(Photo: REUTERS/Gary Cameron)
Rep. Paul Ryan (R-Wis.), a big promoter of balancing the federal government's budget, told audience members at the Conservative Political Action Conference (CPAC) in Washington, D.C. that the Republican Party is the party of "opportunity."
Ryan, chairman of the House Budget Committee, joked that two major events occurred this week: "we got white smoke from the Vatican and a budget from the Senate."
Although the Senate calls their budget a "balanced approach," Ryan criticized them for proposing a plan that doesn't balance the budget and adds trillions of dollars in spending.
The former vice presidential candidate believes Americans would be better served if the Senate never proposed a budget. Instead, he believes in the House plan, which members of the Budget Committee worked on for more than nine hours on Wednesday, during budget mark-up.
Ryan told Friday's CPAC audience that the House budget is better, and will "end cronyism, pay off the debt, won't add taxes, and will balance the budget in ten years." He added the federal government must stop spending money that it doesn't have.
He highlighted the reason for having a balanced budget isn't for the wonks who enjoy crunching numbers, it serves a higher purpose, which is to "improve people's lives."
"We are making the case for families," said Ryan, who emphasized, "there's nothing more urgent that creating jobs," in an economy with 7.7 percent unemployment and 46 million people living in poverty.
"President Obama sees this as a recovery, I see this as critical care," said Ryan, who put forth his own plan, "The Path to Prosperity," which includes solutions to balance the budget and avoid future fiscal crises.
Ryan described the national debt as weighing the country down like an anchor, and said any plan that ignores this crisis, be it from the Senate or the White House, is a "moral failure."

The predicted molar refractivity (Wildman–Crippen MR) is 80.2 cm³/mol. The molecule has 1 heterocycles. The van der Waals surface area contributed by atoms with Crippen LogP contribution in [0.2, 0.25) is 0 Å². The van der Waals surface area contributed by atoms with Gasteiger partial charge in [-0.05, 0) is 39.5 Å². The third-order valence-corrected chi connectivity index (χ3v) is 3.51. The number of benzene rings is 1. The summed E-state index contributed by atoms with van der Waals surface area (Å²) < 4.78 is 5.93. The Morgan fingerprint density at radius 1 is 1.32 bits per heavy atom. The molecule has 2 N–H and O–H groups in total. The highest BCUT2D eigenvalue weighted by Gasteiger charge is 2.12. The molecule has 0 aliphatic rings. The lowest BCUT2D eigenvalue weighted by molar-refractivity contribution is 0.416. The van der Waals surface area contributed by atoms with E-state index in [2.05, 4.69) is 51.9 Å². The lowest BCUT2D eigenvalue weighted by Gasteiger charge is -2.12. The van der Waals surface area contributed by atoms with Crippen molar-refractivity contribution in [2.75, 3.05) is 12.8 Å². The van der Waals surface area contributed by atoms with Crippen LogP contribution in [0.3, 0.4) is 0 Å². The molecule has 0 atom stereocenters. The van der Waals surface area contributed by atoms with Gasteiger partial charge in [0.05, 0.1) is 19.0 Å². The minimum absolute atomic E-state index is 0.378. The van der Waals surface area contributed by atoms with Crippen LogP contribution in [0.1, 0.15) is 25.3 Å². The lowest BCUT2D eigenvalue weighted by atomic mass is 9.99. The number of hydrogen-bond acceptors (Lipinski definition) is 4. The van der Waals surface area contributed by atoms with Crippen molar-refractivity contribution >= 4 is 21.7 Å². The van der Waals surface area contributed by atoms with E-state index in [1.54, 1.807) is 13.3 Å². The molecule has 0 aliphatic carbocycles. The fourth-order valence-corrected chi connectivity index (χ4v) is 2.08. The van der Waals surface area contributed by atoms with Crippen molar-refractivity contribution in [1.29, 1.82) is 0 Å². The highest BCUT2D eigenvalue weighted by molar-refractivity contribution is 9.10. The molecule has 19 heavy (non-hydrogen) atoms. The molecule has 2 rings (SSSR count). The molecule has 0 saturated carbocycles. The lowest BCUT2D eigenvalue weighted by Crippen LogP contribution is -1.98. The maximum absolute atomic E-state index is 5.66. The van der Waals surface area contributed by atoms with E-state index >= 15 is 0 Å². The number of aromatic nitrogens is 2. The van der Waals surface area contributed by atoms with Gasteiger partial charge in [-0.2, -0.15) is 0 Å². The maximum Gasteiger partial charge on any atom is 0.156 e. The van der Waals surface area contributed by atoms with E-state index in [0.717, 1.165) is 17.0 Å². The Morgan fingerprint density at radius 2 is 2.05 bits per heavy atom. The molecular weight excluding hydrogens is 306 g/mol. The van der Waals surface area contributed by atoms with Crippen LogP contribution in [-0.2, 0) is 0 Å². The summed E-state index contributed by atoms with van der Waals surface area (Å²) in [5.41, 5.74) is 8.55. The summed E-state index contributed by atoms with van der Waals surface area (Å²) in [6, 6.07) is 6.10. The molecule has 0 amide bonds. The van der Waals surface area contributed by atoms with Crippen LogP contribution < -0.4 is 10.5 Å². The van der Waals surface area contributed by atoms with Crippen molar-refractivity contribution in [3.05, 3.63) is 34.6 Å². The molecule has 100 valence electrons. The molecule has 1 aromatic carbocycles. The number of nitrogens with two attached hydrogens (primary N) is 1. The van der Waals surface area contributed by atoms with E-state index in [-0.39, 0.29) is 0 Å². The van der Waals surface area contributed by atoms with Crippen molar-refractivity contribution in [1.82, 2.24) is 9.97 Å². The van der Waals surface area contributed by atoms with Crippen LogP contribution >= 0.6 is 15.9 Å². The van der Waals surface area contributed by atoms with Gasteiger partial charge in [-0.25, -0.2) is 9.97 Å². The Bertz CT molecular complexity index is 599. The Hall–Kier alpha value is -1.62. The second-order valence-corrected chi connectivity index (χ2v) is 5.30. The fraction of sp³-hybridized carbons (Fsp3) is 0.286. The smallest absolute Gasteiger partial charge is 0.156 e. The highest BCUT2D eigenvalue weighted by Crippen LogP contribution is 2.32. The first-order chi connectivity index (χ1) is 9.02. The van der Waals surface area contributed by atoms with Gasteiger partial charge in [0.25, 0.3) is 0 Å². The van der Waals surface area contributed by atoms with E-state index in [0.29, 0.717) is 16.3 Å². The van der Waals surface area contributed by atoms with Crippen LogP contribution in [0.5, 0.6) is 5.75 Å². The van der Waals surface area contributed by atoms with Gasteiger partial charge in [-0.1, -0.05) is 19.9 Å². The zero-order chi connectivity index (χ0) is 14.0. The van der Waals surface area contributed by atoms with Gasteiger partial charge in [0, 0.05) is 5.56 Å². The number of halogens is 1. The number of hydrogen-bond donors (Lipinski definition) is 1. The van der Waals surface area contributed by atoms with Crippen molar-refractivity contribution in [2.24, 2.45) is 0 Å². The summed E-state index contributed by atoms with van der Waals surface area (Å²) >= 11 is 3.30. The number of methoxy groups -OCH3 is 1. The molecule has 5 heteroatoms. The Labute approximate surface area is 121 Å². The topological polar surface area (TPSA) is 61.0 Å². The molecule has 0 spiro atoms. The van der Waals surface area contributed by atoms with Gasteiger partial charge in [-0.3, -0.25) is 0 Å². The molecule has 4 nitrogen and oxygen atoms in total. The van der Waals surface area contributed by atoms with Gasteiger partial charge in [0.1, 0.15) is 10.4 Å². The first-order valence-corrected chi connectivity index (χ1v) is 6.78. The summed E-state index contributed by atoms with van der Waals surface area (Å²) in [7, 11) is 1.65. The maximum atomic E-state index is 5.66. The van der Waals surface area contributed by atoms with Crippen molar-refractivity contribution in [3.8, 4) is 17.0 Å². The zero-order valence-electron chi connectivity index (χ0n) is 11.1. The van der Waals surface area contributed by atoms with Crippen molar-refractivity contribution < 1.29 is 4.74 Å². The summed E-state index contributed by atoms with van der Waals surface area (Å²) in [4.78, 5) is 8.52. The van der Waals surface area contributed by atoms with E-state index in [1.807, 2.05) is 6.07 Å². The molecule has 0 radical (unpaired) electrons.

He noted entitlement spending as a problem that must be fixed, because it's a looming problem that members of Congress and the president cannot continue to ignore.
Ryan sees a balanced budget as an "opportunity to reform government," and believes it will bring the government back to its intended purpose of responsibly serving its citizens, opposed to increasing mounting debts to the point it cannot do much of anything to benefit citizens.
To this point, Ryan suggested Congress focus in on communities and job growth at the local level. "People don't find happiness through government fiat," Ryan said, "they find it in family, community, church and self-fulfillment," expressing that work doesn't just give people a paycheck, it gives them a sense of "purpose and pride."
He continued, "Government must secure individual rights and protect diversity," as he referenced the point that government chaos and its inability to function stems from a bloated budget, fiscal crises, and leaders ignoring the need to balance budgets.
During Tuesday's White House briefing, Press Secretary Jay Carney blasted Ryan's plan to balance the budget; to which, members of the press corps, asked Carney why Obama refers to the Senate's budget and the White House budget, which is well behind schedule, as "balanced" and a "balanced approach," if neither budget plan will actually balance the budget.